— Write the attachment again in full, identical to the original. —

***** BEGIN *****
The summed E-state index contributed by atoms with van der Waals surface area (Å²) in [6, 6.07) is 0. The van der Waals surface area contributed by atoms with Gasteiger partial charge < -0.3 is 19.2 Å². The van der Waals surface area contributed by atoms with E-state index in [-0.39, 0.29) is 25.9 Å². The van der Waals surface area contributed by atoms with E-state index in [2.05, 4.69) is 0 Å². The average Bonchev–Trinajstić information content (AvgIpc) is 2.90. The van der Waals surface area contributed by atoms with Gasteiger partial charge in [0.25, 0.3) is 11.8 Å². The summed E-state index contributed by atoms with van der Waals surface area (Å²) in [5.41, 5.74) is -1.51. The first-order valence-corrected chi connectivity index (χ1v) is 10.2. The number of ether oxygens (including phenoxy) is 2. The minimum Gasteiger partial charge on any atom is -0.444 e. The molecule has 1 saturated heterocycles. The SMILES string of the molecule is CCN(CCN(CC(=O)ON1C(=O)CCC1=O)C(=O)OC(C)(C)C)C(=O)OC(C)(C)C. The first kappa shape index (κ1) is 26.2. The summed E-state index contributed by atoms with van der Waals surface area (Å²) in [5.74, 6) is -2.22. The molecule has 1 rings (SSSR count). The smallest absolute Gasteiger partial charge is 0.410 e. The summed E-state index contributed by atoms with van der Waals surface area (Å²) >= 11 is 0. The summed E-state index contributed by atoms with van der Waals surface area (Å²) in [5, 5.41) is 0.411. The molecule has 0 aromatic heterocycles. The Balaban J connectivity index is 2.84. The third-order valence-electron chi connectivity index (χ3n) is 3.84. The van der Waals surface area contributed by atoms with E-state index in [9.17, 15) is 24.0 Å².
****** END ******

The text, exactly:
The summed E-state index contributed by atoms with van der Waals surface area (Å²) in [6, 6.07) is 0. The van der Waals surface area contributed by atoms with Gasteiger partial charge < -0.3 is 19.2 Å². The van der Waals surface area contributed by atoms with E-state index in [-0.39, 0.29) is 25.9 Å². The van der Waals surface area contributed by atoms with E-state index in [2.05, 4.69) is 0 Å². The average Bonchev–Trinajstić information content (AvgIpc) is 2.90. The van der Waals surface area contributed by atoms with Gasteiger partial charge in [0.25, 0.3) is 11.8 Å². The summed E-state index contributed by atoms with van der Waals surface area (Å²) in [5.41, 5.74) is -1.51. The first-order valence-corrected chi connectivity index (χ1v) is 10.2. The number of ether oxygens (including phenoxy) is 2. The minimum Gasteiger partial charge on any atom is -0.444 e. The molecule has 1 saturated heterocycles. The SMILES string of the molecule is CCN(CCN(CC(=O)ON1C(=O)CCC1=O)C(=O)OC(C)(C)C)C(=O)OC(C)(C)C. The first kappa shape index (κ1) is 26.2. The summed E-state index contributed by atoms with van der Waals surface area (Å²) in [5.74, 6) is -2.22. The molecule has 1 rings (SSSR count). The smallest absolute Gasteiger partial charge is 0.410 e. The summed E-state index contributed by atoms with van der Waals surface area (Å²) >= 11 is 0. The summed E-state index contributed by atoms with van der Waals surface area (Å²) in [5, 5.41) is 0.411. The molecule has 0 aromatic heterocycles. The Balaban J connectivity index is 2.84. The third-order valence-electron chi connectivity index (χ3n) is 3.84. The van der Waals surface area contributed by atoms with E-state index in [9.17, 15) is 24.0 Å².